Internap Rolls Up Route Optimizers
Last June, the Internet service provider announced its intent to purchase startup netVmg Inc. On Monday, it announced that it had closed the deal. In the same release, it also announced that it would be buying NetVmg’s key competitor, Sockeye Networks.
IP route optimization was a hot topic a few years ago when startups like NetVmg and Sockeye first emerged. These companies developed products that monitored IP networks and BGP streams to figure out the fastest and most cost-effective path for traffic to go through the network. NetVmg offers a stand-alone product, while Sockeye offers a product and a managed service (see NetVmg: A Bandwidth Cost Cop and Sockeye Spawns Service).
Internap, which provides a service for optimizing traffic over Internet backbones, ended up getting both startups at bargain-basement prices. In fact, NetVmg investors, which poured more than $57 million into the company, ended up paying Internap.
According to the terms of the NetVmg agreement, Internap issued 345,000 shares of Series A convertible preferred stock to NetVmg shareholders. Each preferred share converts into 33.68 common shares, making the acquisition worth about $17.5 million based on Internap's current share price.
As part of the acquisition agreement signed several months ago, NetVmg shareholders infused approximately $3.9 million of new capital into the company to eliminate selected liabilities prior to the acquisition. At the date of the close, another 1.5 million shares of common stock was issued to NetVmg shareholders, but these warrants are exercisable only if the NetVmg shareholders invest an amount no less than $4.4 million in any future private placement.
The Sockeye deal was also a stock transaction that doesn't appear to have made anybody rich. Sockeye, which had raised a total of $40 million in two rounds, was sold for about $1.75 million in stock.
David Abrahamson, chief marketing officer and vice president of sales for Internap, says the sticker prices weren’t the only reasons for the move. He says that both companies have technology and expertise that will help Internap address new markets and expand its market opportunity.
“Through our assessment, NetVmg and Sockeye are the two leading players in this market,” he says. “And we believe that through these acquisitions, we will own all the interesting patents or pending patents in this space. So we view this as a very strategic move.”
Internap is no stranger to the IP route optimization market. As an Internet service provider, the company provides guaranteed service-level agreements for mission-critical traffic traversing the Internet. Because the company has agreements and connections with almost every major Internet backbone provider in the world, it can monitor those networks and choose the best path for traffic, allowing it to offer guaranteed performance to customers. The company has a list of marquee customers, including J.P. Morgan Chase & Co. and Travelocity.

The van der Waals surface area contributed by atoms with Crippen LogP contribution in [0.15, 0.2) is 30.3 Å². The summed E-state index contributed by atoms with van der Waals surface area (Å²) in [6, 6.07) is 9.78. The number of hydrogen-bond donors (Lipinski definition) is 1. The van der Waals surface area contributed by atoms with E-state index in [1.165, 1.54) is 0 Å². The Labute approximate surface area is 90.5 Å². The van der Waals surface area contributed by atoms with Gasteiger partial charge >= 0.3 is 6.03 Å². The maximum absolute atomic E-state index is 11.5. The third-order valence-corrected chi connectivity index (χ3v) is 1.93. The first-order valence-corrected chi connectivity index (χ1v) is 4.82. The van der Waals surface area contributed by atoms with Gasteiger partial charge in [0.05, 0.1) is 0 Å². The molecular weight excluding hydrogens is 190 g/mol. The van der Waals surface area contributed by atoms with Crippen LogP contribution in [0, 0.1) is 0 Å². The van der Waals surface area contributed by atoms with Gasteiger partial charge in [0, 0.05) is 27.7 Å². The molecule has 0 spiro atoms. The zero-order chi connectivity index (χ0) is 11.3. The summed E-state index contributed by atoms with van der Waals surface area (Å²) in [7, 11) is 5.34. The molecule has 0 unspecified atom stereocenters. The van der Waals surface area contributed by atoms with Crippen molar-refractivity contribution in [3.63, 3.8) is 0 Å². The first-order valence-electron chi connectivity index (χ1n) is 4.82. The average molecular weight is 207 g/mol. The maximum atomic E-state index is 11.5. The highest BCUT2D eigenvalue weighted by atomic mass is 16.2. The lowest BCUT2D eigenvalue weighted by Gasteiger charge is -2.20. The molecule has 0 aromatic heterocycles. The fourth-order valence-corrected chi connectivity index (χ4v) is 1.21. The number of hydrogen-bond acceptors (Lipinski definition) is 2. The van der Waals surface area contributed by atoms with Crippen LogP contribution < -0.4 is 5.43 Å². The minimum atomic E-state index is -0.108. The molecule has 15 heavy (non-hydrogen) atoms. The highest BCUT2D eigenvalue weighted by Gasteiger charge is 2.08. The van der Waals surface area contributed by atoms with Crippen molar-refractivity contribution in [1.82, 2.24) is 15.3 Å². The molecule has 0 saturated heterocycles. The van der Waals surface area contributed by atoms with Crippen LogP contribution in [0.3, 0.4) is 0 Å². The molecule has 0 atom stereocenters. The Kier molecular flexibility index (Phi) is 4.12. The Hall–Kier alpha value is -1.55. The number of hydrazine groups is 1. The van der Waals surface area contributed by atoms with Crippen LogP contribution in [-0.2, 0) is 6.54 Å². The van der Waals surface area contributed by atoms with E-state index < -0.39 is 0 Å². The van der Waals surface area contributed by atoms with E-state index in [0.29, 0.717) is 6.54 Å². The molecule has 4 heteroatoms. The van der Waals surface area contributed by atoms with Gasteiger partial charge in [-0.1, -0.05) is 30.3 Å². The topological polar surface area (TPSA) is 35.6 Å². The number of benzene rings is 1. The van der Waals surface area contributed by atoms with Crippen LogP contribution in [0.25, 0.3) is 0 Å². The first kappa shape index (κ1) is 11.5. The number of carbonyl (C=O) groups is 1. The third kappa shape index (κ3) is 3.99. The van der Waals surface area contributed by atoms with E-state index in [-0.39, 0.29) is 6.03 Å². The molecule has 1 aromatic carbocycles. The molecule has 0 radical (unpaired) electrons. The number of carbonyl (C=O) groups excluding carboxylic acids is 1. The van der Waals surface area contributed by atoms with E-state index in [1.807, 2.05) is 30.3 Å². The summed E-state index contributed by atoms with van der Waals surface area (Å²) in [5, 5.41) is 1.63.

But Abrahamson says the firm has been missing the customer access piece that would allow it to deliver end-to-end service guarantees. With technology from NetVmg and Sockeye, Internap will be able to address this market.
Abrahamson envisions the company selling the combined offering both as a managed service and as an appliance.
But judging from the outcome of NetVMG and Sockeye investments, it's hard to see the market as being the next big thing. Analysts point to the business as a disappointment.
Jennifer Liscom, an analyst with Gartner Inc., says the overall IP route optimization market is relatively small. In fact, her firm hasn't actually sized the market, because quarterly revenues haven't met the minimum requirements necessary to commission a report.
Another startup in the market, RouteScience Technologies Inc. is rumored to be on its last legs, and Opnix Inc., another small IP route optimizing service provider, is said to have changed strategy.
But there are still a few companies around, like Proficient Networks Inc. (see Proficient Adds Load Balancing). There’s even a chance that monitoring and reporting companies like Packet Design Inc. and Ipsum Networks Inc. might get into the action.
And then there are the hardware vendors. Some Layers 4-7 switch vendors are also trying to get into route optimization. Companies like F5 Networks Inc. (Nasdaq: FFIV), Nortel Networks Corp. (NYSE/Toronto: NT), and Radware Ltd. (Nasdaq: RDWR) offer switching products that balance traffic on access links on a packet-by-packet basis.
Light Reading will examine this topic in more depth on November 7th during a Webinar entitled, Route Optimizers: The IP Pathfinders.
— Marguerite Reardon, Senior Editor, Light Reading